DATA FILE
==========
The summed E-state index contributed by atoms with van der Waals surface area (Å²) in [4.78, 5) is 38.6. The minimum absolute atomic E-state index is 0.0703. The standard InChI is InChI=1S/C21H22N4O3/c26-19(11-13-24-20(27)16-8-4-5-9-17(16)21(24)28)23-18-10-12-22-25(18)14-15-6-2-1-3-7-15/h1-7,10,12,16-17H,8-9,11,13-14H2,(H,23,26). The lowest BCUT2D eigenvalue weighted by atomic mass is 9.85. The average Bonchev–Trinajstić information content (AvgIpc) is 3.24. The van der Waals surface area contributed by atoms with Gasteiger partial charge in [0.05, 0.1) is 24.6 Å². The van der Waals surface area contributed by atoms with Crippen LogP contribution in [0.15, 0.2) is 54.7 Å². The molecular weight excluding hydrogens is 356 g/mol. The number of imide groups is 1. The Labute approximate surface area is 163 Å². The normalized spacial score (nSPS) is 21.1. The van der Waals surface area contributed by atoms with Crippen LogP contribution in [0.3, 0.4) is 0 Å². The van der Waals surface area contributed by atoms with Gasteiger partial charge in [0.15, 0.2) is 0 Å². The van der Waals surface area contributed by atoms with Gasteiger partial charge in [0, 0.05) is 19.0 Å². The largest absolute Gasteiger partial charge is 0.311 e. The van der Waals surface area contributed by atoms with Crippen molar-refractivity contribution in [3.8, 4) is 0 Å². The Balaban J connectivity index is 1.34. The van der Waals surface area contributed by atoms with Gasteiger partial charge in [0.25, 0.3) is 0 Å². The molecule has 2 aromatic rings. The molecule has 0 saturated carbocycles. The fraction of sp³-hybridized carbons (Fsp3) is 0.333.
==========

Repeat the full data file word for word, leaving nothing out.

The summed E-state index contributed by atoms with van der Waals surface area (Å²) in [4.78, 5) is 38.6. The minimum absolute atomic E-state index is 0.0703. The standard InChI is InChI=1S/C21H22N4O3/c26-19(11-13-24-20(27)16-8-4-5-9-17(16)21(24)28)23-18-10-12-22-25(18)14-15-6-2-1-3-7-15/h1-7,10,12,16-17H,8-9,11,13-14H2,(H,23,26). The lowest BCUT2D eigenvalue weighted by atomic mass is 9.85. The average Bonchev–Trinajstić information content (AvgIpc) is 3.24. The van der Waals surface area contributed by atoms with Gasteiger partial charge in [0.05, 0.1) is 24.6 Å². The van der Waals surface area contributed by atoms with Crippen LogP contribution in [0.15, 0.2) is 54.7 Å². The molecular weight excluding hydrogens is 356 g/mol. The number of imide groups is 1. The Labute approximate surface area is 163 Å². The normalized spacial score (nSPS) is 21.1. The van der Waals surface area contributed by atoms with Crippen LogP contribution in [0.3, 0.4) is 0 Å². The van der Waals surface area contributed by atoms with Gasteiger partial charge in [0.15, 0.2) is 0 Å². The van der Waals surface area contributed by atoms with Gasteiger partial charge in [0, 0.05) is 19.0 Å². The largest absolute Gasteiger partial charge is 0.311 e. The van der Waals surface area contributed by atoms with Crippen molar-refractivity contribution in [3.8, 4) is 0 Å². The Balaban J connectivity index is 1.34. The van der Waals surface area contributed by atoms with Gasteiger partial charge in [0.25, 0.3) is 0 Å². The molecule has 2 aromatic rings. The molecule has 0 saturated carbocycles. The fraction of sp³-hybridized carbons (Fsp3) is 0.333.